The post-1948 state actively supported the build-up of Afrikaner capital in a process which effectively captured the state for decades, with the Electricity Supply Commission (Escom, now renamed Eskom) and the South African Railways (now renamed Transnet) at the very centre of that political project.

The corporate capture of the apartheid war- and sanctions-busting machine has been well documented, with arms manufacturer Armscor (renamed Denel after 1994) at its centre.

Also well documented is the powerful role played by corporate South Africa during the transition, to ensure that a democratic state could do little to change the basic structure of the economy.

This was a form of capture in that powerful elite interests subverted the broad vision of transformation that inspired the mass democratic movement that had brought down the apartheid state.

The most recent instance of state capture has galvanised a broad-based coalition of forces that share a commitment to building an uncaptured South African state.

This is what our Constitution envisages.

The choice must not be between different forms of capture, it must be between capture and no capture. In taking this stand we are going up against the defeatist view on both the left and right that ‘the state is always captured, so why the fuss?’

Continue reading here.

Book details

Intrigued by the Stellenbosch mafia's complicity in the Steinhoff scandal? James-Brent Styan reveals all in this extract of his latest book...

Stellenbosch is situated about 50 km from Cape Town on the banks of the Eerste River. After the Mother City, the Eikestad (City of Oaks) is the oldest town in South Africa, and its economy revolves mainly around tourism, a world-renowned university and the wine industry. Nowadays, Stellenbosch is also one of the hotbeds of technological innovation in South Africa, and is probably Africa’s top tech hub – a Silicon Valley for Africa, with many young Afrikaners going on to make their fortunes abroad using the ground-breaking technology they develop in Stellenbosch.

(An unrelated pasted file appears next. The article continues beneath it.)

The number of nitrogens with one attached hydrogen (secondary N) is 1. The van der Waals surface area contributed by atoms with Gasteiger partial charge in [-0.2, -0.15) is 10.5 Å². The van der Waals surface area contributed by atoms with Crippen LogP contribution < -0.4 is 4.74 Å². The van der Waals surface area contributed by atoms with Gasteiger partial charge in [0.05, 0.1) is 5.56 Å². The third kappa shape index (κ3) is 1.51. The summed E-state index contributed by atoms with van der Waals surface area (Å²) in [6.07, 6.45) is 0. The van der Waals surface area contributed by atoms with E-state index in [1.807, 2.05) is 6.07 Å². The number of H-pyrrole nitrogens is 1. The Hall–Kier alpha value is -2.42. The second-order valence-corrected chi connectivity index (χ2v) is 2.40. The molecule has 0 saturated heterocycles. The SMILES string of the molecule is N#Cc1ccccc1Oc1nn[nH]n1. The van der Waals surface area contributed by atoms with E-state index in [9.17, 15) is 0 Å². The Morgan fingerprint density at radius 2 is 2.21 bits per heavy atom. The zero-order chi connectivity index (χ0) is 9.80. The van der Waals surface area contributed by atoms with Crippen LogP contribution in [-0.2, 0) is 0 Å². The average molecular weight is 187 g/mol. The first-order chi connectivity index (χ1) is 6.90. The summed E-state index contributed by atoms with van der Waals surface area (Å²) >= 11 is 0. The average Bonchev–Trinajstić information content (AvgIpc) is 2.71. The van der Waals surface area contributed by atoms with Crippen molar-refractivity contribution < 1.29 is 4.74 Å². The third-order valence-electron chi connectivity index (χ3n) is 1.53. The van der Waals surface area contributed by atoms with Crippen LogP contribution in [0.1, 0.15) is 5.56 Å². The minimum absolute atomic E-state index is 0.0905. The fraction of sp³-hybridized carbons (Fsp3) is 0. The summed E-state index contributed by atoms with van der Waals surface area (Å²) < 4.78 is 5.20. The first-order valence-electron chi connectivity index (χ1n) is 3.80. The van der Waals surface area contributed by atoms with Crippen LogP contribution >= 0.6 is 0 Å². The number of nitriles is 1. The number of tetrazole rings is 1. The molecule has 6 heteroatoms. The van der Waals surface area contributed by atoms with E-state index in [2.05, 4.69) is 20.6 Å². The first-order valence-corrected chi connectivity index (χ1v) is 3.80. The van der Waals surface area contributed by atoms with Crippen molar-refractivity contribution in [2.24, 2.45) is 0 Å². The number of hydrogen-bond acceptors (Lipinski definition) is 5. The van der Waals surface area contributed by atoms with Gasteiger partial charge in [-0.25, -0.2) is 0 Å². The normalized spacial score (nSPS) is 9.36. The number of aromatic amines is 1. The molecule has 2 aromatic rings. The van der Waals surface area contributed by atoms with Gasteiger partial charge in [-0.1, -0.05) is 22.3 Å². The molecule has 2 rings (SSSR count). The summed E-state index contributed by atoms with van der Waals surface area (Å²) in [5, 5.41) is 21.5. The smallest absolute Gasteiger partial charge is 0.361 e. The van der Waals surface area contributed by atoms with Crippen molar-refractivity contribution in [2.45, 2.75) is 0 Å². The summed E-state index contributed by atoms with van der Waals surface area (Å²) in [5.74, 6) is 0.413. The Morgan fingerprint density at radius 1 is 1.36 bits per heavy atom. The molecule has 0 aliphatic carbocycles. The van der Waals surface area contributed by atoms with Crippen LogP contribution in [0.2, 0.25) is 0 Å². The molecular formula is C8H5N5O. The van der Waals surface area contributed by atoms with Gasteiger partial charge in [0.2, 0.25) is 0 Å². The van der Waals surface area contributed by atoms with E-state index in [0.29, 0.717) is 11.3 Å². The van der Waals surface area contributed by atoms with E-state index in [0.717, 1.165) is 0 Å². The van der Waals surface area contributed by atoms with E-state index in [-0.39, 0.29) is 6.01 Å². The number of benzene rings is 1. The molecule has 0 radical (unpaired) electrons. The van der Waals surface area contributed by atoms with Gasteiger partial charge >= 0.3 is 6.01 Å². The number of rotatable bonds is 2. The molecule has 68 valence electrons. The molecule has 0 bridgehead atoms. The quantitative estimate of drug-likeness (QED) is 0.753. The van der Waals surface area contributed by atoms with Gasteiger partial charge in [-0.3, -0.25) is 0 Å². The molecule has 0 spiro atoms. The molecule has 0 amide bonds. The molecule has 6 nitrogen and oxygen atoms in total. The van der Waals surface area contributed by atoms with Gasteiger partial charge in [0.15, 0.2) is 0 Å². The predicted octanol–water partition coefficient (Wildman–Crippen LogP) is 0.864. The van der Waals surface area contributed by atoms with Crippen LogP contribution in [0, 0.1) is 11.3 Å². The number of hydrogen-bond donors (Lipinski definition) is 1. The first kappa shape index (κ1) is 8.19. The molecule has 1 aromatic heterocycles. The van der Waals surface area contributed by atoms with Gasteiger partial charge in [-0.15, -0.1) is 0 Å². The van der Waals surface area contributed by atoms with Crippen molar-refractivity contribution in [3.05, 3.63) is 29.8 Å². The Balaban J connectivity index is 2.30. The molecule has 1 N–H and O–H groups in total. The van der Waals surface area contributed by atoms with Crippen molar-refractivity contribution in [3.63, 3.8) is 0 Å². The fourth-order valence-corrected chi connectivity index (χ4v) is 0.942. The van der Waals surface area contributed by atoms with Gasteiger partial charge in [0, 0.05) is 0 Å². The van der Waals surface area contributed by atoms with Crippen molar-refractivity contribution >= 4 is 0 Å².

A report by the market research group New World Wealth shows that in 2017 there were 43 600 high net worth individuals in South Africa. These are people whose total wealth exceeds $1 million. The report further states that the Paarl, Franschhoek and Stellenbosch areas are the fastest-growing regions for the super-rich in South Africa, with a 20% increase in the number of dollar millionaires over the past decade. (Incidentally, Johannesburg, Cape Town and Durban, including Umhlanga, are the three places with the most superrich individuals in South Africa, but many more people live in those cities than in the Boland.)

Stellenbosch is perhaps more famous for its old money than for its new.

This is where Afrikaner businesspeople have, over the decades, conceived giants such as Naspers, and where Rembrandt and Reunert grew into international empires. Many big names in the business world call this town home, including GT Ferreira, Jannie Mouton, Wendy Appelbaum and Koos Bekker.

The success of the people in Stellenbosch and the surrounding areas is often a target for criticism, especially from politicians and internet trolls. Long before the term “white monopoly capital” became popular, the wealthy elite of the Eikestad was given the unflattering nickname of the “Stellenbosch mafia”.

Julius Malema

The leader of the Economic Freedom Fighters (EFF), Julius Malema, particularly enjoys chastising the “Stellenbosch mafia”. During the national election campaign in March 2014, he went on the warpath against the influence they allegedly exert. Malema addressed a crowd of 2 500 EFF supporters at Mandela Park, in Khayelitsha, and warned them not to underestimate the so-called Stellenbosch mafia.

“They control the judiciary, the economy, the land, the chain stores, the mines and the banks,” Malema said. “If the Stellenbosch boys don’t want you to be anything, you will never become something in life.”

When Malema was still a member of the ANC Youth League in 2014, he got into trouble with SARS and decided to target the businessman Johann Rupert, chairperson of the Swiss luxury goods group Richemont and the South African investment group Remgro, by saying that Rupert “controls SARS”. With this, Malema alleged that Rupert was at the root of his tax problems. “Rupert said the ANC Youth League is like an irritating mosquito in a room and it needs a Doom,” Malema complained.